An Overview of the EU Deforestation-free Regulation (EUDR)

An Overview of the EU Deforestation-free Regulation (EUDR)

This ban on deforestation-linked goods is also expected to reduce emissions of greenhouse gases and conserve biodiversity.

What is the EU anti-deforestation law?

The main goal of the EU Deforestation-free Regulation (EUDR) is to prohibit the production of certain goods and commodities from deforested lands, and ensure that products will not contribute to further degradation of forest ecosystems.

Operators and traders will only be allowed to sell products in the EU if the supplier of the product has issued a so-called “due diligence statement”. Having stringent due diligence in place is needed to confirm that the product does not come from deforested land nor has led to forest degradation, including of irreplaceable primary forests.

Companies will also have to make sure and verify that these products comply with relevant legislation of the country of production including human rights and that the rights of affected indigenous people have been respected.

Who is concerned?

  • All operators and traders who place, make available or export the following commodities from the EU market: cattle, palm oil, timber, coffee, charcoal, cocoa, rubber, and soy.*

  • The EU anti-deforestation regulation rules also apply to several derived products such as leather, chocolate, furniture, printed paper and selected palm oil based derivates (used for example as components in personal care products).

  • A review will be carried out in two years to see if other products need to be covered under the ban on deforestation-linked products in the EU.

  • The anti-deforestation law applies to the textile sector if the operators place, make available or export products containing leather and/or rubber.

*Note: the list of commodities will be reviewed on an ongoing basis

What are the critical dates to remember?

  • April 18th 2023: the European Parliament adopted the EUDR proposal.
  • The European Parliament and the Council will now formally have to adopt the new Regulation before it can enter into force. Once the Regulation is in force, operators and traders will have 18 months to implement the new rules. It is likely that the Regulation will be in force in 2024. Micro- and small enterprises will have a longer adaptation period, as well as other specific provisions.

  at least  4%
of the total annual turnover in the EU of
the non-compliant operator or trader could be fined.



This excerpt from the EU anti-deforestation law clearly defines what is considered deforestation-free and legal:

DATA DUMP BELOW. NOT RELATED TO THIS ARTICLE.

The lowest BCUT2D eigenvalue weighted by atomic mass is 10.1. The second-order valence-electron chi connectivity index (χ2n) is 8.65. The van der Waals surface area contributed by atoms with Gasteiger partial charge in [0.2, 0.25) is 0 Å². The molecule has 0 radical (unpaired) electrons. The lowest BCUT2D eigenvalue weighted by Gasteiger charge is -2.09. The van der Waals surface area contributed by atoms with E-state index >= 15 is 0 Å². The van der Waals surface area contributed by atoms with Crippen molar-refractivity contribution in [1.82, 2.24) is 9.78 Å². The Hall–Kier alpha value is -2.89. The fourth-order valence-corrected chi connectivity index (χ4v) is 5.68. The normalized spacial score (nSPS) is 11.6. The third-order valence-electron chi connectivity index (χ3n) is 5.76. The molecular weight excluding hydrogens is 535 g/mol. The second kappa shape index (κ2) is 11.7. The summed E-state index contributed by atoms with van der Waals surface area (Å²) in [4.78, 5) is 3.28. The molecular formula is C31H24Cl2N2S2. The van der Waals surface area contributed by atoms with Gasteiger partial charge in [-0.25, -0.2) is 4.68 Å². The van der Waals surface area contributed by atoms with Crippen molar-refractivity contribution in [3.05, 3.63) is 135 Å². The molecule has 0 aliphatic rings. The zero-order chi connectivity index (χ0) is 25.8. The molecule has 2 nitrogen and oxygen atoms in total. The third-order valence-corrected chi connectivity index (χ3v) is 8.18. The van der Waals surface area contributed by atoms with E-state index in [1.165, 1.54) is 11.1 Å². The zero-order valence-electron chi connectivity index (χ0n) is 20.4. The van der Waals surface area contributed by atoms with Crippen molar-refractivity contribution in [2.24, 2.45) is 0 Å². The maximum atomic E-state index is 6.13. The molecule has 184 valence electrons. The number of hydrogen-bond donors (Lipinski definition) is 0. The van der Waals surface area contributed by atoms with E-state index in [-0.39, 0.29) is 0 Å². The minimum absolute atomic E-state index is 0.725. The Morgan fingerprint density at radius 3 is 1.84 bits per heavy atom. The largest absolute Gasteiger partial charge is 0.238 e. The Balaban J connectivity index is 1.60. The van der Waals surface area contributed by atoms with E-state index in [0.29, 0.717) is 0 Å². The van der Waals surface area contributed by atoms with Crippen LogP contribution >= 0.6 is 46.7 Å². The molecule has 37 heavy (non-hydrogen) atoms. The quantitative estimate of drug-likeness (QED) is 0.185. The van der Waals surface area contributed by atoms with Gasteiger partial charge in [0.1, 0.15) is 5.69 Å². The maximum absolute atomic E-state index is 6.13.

“produced on land that was not subject to deforestation after 31 December 2020 and compliant with all relevant applicable laws in force in the country of production.”

Knowing the plot-of-land origin is critical as the Commission will classify countries, or parts thereof, as low-, standard- or high-risk based through an objective and transparent assessment within 18 months of this regulation entering into force.

For operators and traders:

  • Relevant commodities and products may be placed or made available on the European Union (EU) market, or exported from the EU market only if all the following conditions are fulfilled:

(a) they are deforestation-free;

(b) they have been produced in accordance with the relevant legislation of the country of production; and

(c) they are covered by a due diligence statement

  • Operators/traders will be required to trace the products they are selling back to the plot of land where it was produced.

  • Small-sized operators will have possibility to rely on larger operators to prepare due diligence declarations.

For Member States:

  • Member States shall designate one or more competent authorities responsible for carrying out the obligations arising from the EUDR.

Risk-based Controls:

  • Within 18 months of this regulation coming into effect, an objective and transparent assessment will be conducted by the Commission to categorize countries or regions as either low-risk, standard-risk, or high-risk.

  • A simplified due diligence process will be applicable to products originating from countries categorized as low-risk.

  • The proportion of checks is performed on operators according to the country’s risk level: 9% for high-risk countries, 3% for standard-risk and 1% for low-risk.

  • EU authorities with the required expertise will have access to pertinent data submitted by businesses, including geolocation coordinates, and utilize satellite monitoring equipment and DNA analysis to verify the origin of goods.


Penalties for non-compliance will be proportionate and dissuasive and the maximum fine must be at least 4% of the total annual turnover in the EU of the non-compliant operator or trader.

Recommendations for EUDR Compliance

To sell products made from commodities that come from forested lands, the seller must be able to show valid and verified evidence of the original plot of land which the raw materials have been harvested from. This can be done with documentation such as a due diligence statement from the supplier.

We recommend to have a 
digital traceability and compliance data management platform in place where you can link due diligence documentations to suppliers, facilities and products easily, and retrieve it on demand.

How TrusTrace can help?

TrusTrace offers digital traceability and compliance data management solutions that streamline, structure and store supplier declarations, scope certifications and due diligence reports with less clicks in a single digital place. Learn more about TrusTrace products.

Book a demo to find out more about how TrusTrace can support you with due diligence and certification collection upstream of your value chains.



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